Updated 10:08 a.m. to make table readable.
Caracas’ water system made headlines in the fall when Alexander Hitcher, then president of the water utility Hidrocapital, went on television to say that he would impose mandatory water savings measures to reduce the flow to the city by 25%. The rainy season had added almost no water to local reservoirs and demand was growing. While the public whined about the nature of the rationing — 48 hours a week without water for most residents — I heard many people say that at least he was taking responsibility and doing something before the city ran out of water completely. I met plenty of people who at least said they agreed with my assessment that at 400 liters a day per capita, Caracas water consumption was unnecessarily high, and could easily be reduced.
Hitcher was promoted to minister of environment when Yubiri Ortega quit a few months ago, with the president saying that Hitcher had done a good job. He was back in public at the beginning of March to say that Caracas had successfully cut consumption by 30%. A week later, his vice minister of hydrology came out to say that people were using water more rationally, protecting the country’s reservoirs.
Meanwhile (to their credit) Hidrocapital continues to post periodic updates on the level of water in Caracas’s reservoirs. (March 1 presentation is here.) Looking at them breaks some of the tranquility one might feel after listening to the minister and his aides.
The biggest reservoir, Camatagua, declined at the exact same rate as it did in each of the prior four years up until the end of March. Since then, the rate of decline has slowed, but water level has continued to fall. Its current level is well under half of capacity. The reservoir has been exploited at an unsustainable rate since 2006. That was the last year when rains let the reservoir recover all of the water used in the prior dry season. Since then, each rainy season has failed to fill the reservoir, leaving the city with less and less margin for a very dry year like last year. There is now no margin for a multi-year drought — hopefully the nice people at Columbia University’s IRI are right to predict a heavy rainy season.
The Lagartijo reservoir has been dry all year, so consumption of its water has been essentially zero.
The Taguaza reservoir normally, keeps its level constant until the end of March. This year, its level began to drop in January and just began to level off with the recent rains.
Let’s do the math. Sadly the presentations don’t give exact numbers, so we have to guess based on the PDF provided. So I’ll use few significant digits. Also, the April tables are all off by a factor of 1000, but I’ve fixed that.
In other words, water levels declined by 20 million cubic meters, or 12%, more under our supposed conservation regime than they did the prior year. Now this doesn’t show that Hitcher & pals are lying — when the creeks start out dry, lower outflows can still lead to lower levels at the end of the season. But it does show that whether or not we’ve been conserving, the situation is dire.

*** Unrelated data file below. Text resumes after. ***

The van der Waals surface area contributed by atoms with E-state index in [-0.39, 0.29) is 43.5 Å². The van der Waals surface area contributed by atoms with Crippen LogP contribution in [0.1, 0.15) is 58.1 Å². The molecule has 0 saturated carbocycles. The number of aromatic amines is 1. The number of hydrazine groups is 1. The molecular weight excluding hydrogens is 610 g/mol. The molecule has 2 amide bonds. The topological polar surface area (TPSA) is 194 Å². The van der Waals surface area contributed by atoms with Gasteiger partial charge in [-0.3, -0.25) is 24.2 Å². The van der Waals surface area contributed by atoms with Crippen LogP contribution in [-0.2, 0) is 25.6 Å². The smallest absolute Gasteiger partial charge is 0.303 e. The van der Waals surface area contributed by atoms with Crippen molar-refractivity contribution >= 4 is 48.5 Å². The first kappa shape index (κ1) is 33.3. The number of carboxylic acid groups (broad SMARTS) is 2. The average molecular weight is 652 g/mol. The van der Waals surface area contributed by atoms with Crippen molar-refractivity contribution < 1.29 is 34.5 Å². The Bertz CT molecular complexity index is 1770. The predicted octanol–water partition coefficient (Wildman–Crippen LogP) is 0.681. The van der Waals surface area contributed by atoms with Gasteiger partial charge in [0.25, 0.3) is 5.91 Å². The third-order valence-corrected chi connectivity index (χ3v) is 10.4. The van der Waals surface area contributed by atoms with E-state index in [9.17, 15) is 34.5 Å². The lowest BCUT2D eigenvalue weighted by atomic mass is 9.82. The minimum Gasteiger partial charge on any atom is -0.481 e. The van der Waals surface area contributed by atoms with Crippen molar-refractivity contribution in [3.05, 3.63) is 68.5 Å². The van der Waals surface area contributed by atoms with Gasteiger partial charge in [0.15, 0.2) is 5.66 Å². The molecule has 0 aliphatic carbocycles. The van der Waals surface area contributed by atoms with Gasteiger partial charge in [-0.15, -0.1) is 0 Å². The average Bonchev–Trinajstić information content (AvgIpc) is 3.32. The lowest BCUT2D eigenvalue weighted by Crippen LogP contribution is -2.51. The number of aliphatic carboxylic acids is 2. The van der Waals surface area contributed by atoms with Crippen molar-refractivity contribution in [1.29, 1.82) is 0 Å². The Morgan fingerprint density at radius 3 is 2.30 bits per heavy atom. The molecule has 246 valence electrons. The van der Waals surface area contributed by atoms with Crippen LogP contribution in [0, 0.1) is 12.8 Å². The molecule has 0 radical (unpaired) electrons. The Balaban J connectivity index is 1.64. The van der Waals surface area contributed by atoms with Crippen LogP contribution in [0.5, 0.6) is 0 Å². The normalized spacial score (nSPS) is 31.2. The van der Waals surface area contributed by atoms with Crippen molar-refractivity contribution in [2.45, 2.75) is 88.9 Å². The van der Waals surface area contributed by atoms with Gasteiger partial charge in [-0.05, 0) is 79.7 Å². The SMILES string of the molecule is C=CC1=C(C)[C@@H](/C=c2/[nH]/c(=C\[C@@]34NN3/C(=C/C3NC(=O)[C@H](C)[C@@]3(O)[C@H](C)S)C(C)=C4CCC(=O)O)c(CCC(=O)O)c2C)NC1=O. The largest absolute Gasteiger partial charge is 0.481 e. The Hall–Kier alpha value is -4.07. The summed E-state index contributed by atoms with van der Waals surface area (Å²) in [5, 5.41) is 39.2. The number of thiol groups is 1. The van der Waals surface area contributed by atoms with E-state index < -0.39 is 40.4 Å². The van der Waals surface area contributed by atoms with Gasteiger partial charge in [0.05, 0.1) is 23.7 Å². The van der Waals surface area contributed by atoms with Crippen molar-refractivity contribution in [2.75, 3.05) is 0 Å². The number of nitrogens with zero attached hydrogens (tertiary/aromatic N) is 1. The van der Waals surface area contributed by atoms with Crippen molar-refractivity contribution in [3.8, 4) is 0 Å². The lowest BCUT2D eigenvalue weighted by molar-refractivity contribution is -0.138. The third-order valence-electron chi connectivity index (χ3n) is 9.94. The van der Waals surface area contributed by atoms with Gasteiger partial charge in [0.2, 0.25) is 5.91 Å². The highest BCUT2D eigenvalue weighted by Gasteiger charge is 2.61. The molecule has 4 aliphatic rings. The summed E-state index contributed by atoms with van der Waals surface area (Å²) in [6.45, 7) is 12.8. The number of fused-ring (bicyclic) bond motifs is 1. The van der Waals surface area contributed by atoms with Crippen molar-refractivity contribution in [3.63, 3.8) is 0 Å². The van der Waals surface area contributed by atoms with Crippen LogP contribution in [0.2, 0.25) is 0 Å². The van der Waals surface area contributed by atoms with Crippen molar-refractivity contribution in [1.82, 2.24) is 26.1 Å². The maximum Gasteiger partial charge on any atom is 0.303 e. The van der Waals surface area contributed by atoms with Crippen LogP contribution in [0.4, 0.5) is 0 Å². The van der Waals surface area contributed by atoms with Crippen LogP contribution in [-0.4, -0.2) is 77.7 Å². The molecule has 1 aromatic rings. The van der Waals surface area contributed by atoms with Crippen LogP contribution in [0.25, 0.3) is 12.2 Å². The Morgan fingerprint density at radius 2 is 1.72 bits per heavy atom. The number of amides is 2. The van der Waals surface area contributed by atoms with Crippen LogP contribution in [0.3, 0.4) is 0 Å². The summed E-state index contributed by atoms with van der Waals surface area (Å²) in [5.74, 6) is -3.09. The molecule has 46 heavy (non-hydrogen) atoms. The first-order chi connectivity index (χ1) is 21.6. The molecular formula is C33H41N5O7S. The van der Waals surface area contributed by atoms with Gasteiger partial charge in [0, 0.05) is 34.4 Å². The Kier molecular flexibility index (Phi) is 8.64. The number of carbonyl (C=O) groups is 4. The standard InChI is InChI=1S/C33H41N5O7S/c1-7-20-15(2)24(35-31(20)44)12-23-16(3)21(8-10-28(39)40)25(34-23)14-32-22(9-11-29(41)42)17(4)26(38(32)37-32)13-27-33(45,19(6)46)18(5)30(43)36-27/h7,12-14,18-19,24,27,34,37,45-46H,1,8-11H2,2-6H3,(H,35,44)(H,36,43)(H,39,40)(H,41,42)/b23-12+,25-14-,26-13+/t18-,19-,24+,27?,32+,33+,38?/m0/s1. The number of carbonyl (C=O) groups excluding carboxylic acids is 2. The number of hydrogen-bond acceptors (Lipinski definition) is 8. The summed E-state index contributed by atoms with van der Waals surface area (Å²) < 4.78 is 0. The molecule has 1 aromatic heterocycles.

The worst case would be a rainy season like last year’s in which the reservoirs simply failed to recover their losses from the previous dry season. Rains last year barely covered daily consumption while they fell, and when they ended, the curve started promptly downward. In that case, consumption of more than 50 million m3 a month would not last the upcoming year. It is impossible to imagine a city like Caracas simply running out of water. Yet that’s the worst-case scenario, and one with a more than marginal possibility at this point. Even in the Columbia University probabilistic forecast, there remains a 20% or higher chance that this year will land in the driest tercile rather than average or wet.
The decline rate for the first 100 days of the year was an average 1.89 million cubic meters a day. At that rate, all the reservoirs would dry up in 340 days.
The best case is a year like 2006, in which Tacagua increased its level by 10 million and Camatagua by 250 million while Lagartijo fell by about 20 million cubic meters in the period of April 1 to Dec 31. The net, in eight months, was a gain of about 240 million cubic meters. The reservoirs are currently about 967 million cubic meters short of being full. That means we’d need four consecutive years like 2006, combined with water rationing at the current level, to get the reservoirs back to the level where things are truly secure and prepared for the kind of multi-year drought that hits Venezuela regularly. All this, of course, without taking into account population increase.
I have no idea if Hitcher and crew are telling the truth about the reduced water consumption in Caracas. For my part, I know that they cut my neighborhood’s water completely on the weekend for about a month and then stopped bothering. So hopefully the “rationing” has been just as virtual as the electricity savings.
On the other hand, if they really are rationing water, that just adds to the scariness of all this. Because if the reservoir levels are declining at the fastest rate in at least 5 years, even with water-saving programs in place, what does that mean for when authorities eliminate water rationing, which they may do to try and win a few votes in the Sept. 26 election?